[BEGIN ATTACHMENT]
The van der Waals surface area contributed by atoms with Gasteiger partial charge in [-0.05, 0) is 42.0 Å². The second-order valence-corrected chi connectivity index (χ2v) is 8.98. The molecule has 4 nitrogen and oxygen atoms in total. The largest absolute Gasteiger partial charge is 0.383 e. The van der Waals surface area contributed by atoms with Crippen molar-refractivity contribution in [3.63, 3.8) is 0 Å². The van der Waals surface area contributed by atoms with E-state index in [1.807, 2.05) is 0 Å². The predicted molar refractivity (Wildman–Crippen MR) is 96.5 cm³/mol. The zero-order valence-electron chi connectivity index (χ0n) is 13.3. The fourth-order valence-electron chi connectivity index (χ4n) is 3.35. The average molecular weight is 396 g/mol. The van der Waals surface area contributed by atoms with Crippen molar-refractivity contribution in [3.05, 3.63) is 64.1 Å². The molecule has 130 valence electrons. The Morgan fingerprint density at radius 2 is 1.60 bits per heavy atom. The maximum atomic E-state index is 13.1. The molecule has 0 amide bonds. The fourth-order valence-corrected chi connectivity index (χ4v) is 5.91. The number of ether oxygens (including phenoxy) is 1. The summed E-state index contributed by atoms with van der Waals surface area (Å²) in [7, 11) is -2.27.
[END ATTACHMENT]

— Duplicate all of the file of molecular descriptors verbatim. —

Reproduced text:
The van der Waals surface area contributed by atoms with Gasteiger partial charge in [-0.05, 0) is 42.0 Å². The second-order valence-corrected chi connectivity index (χ2v) is 8.98. The molecule has 4 nitrogen and oxygen atoms in total. The largest absolute Gasteiger partial charge is 0.383 e. The van der Waals surface area contributed by atoms with Crippen molar-refractivity contribution in [3.63, 3.8) is 0 Å². The van der Waals surface area contributed by atoms with E-state index in [1.807, 2.05) is 0 Å². The predicted molar refractivity (Wildman–Crippen MR) is 96.5 cm³/mol. The zero-order valence-electron chi connectivity index (χ0n) is 13.3. The fourth-order valence-electron chi connectivity index (χ4n) is 3.35. The average molecular weight is 396 g/mol. The van der Waals surface area contributed by atoms with Crippen molar-refractivity contribution in [3.05, 3.63) is 64.1 Å². The molecule has 130 valence electrons. The Morgan fingerprint density at radius 2 is 1.60 bits per heavy atom. The maximum atomic E-state index is 13.1. The molecule has 0 amide bonds. The fourth-order valence-corrected chi connectivity index (χ4v) is 5.91. The number of ether oxygens (including phenoxy) is 1. The summed E-state index contributed by atoms with van der Waals surface area (Å²) in [7, 11) is -2.27.